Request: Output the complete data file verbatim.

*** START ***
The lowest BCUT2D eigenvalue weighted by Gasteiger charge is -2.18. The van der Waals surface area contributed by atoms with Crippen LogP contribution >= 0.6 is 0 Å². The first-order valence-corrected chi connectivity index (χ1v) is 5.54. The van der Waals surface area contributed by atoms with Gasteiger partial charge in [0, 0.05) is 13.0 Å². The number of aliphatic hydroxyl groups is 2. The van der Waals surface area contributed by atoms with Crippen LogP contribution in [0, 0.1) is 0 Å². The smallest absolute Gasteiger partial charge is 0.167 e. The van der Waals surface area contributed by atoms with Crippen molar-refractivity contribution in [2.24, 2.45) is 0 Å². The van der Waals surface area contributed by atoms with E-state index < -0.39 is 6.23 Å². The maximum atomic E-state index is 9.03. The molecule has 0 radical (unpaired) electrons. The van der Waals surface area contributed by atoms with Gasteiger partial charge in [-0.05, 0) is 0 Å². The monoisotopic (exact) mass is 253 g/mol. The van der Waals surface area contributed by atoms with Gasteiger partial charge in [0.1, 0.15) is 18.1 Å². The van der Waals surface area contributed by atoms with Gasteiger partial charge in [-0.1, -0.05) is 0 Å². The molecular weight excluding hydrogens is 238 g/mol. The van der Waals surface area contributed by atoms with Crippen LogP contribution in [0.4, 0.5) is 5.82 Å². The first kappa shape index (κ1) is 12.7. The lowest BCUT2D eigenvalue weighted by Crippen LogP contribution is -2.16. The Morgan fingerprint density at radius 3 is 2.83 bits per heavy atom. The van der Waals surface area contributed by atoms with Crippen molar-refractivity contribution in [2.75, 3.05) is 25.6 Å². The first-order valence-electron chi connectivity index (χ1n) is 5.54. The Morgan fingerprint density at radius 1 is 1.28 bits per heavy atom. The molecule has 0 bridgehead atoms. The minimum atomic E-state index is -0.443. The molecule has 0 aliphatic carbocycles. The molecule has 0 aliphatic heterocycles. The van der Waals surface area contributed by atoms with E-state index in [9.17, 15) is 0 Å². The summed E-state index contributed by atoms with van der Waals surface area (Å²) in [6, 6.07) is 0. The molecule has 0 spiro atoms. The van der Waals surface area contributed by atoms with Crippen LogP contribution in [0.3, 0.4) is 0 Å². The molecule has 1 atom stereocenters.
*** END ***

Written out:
The lowest BCUT2D eigenvalue weighted by Gasteiger charge is -2.18. The van der Waals surface area contributed by atoms with Crippen LogP contribution >= 0.6 is 0 Å². The first-order valence-corrected chi connectivity index (χ1v) is 5.54. The van der Waals surface area contributed by atoms with Gasteiger partial charge in [0, 0.05) is 13.0 Å². The number of aliphatic hydroxyl groups is 2. The van der Waals surface area contributed by atoms with Crippen LogP contribution in [0, 0.1) is 0 Å². The smallest absolute Gasteiger partial charge is 0.167 e. The van der Waals surface area contributed by atoms with Crippen molar-refractivity contribution in [2.24, 2.45) is 0 Å². The van der Waals surface area contributed by atoms with E-state index < -0.39 is 6.23 Å². The maximum atomic E-state index is 9.03. The molecule has 0 radical (unpaired) electrons. The van der Waals surface area contributed by atoms with Gasteiger partial charge in [-0.05, 0) is 0 Å². The monoisotopic (exact) mass is 253 g/mol. The van der Waals surface area contributed by atoms with Gasteiger partial charge in [0.1, 0.15) is 18.1 Å². The van der Waals surface area contributed by atoms with Gasteiger partial charge in [-0.1, -0.05) is 0 Å². The molecular weight excluding hydrogens is 238 g/mol. The van der Waals surface area contributed by atoms with Crippen LogP contribution in [0.4, 0.5) is 5.82 Å². The first kappa shape index (κ1) is 12.7. The lowest BCUT2D eigenvalue weighted by Crippen LogP contribution is -2.16. The Morgan fingerprint density at radius 3 is 2.83 bits per heavy atom. The van der Waals surface area contributed by atoms with Crippen molar-refractivity contribution in [2.75, 3.05) is 25.6 Å². The first-order valence-electron chi connectivity index (χ1n) is 5.54. The Morgan fingerprint density at radius 1 is 1.28 bits per heavy atom. The molecule has 0 bridgehead atoms. The minimum atomic E-state index is -0.443. The molecule has 0 aliphatic carbocycles. The molecule has 0 aliphatic heterocycles. The van der Waals surface area contributed by atoms with E-state index in [9.17, 15) is 0 Å². The summed E-state index contributed by atoms with van der Waals surface area (Å²) in [6, 6.07) is 0. The molecule has 0 spiro atoms. The van der Waals surface area contributed by atoms with Crippen LogP contribution in [0.3, 0.4) is 0 Å². The molecule has 1 atom stereocenters.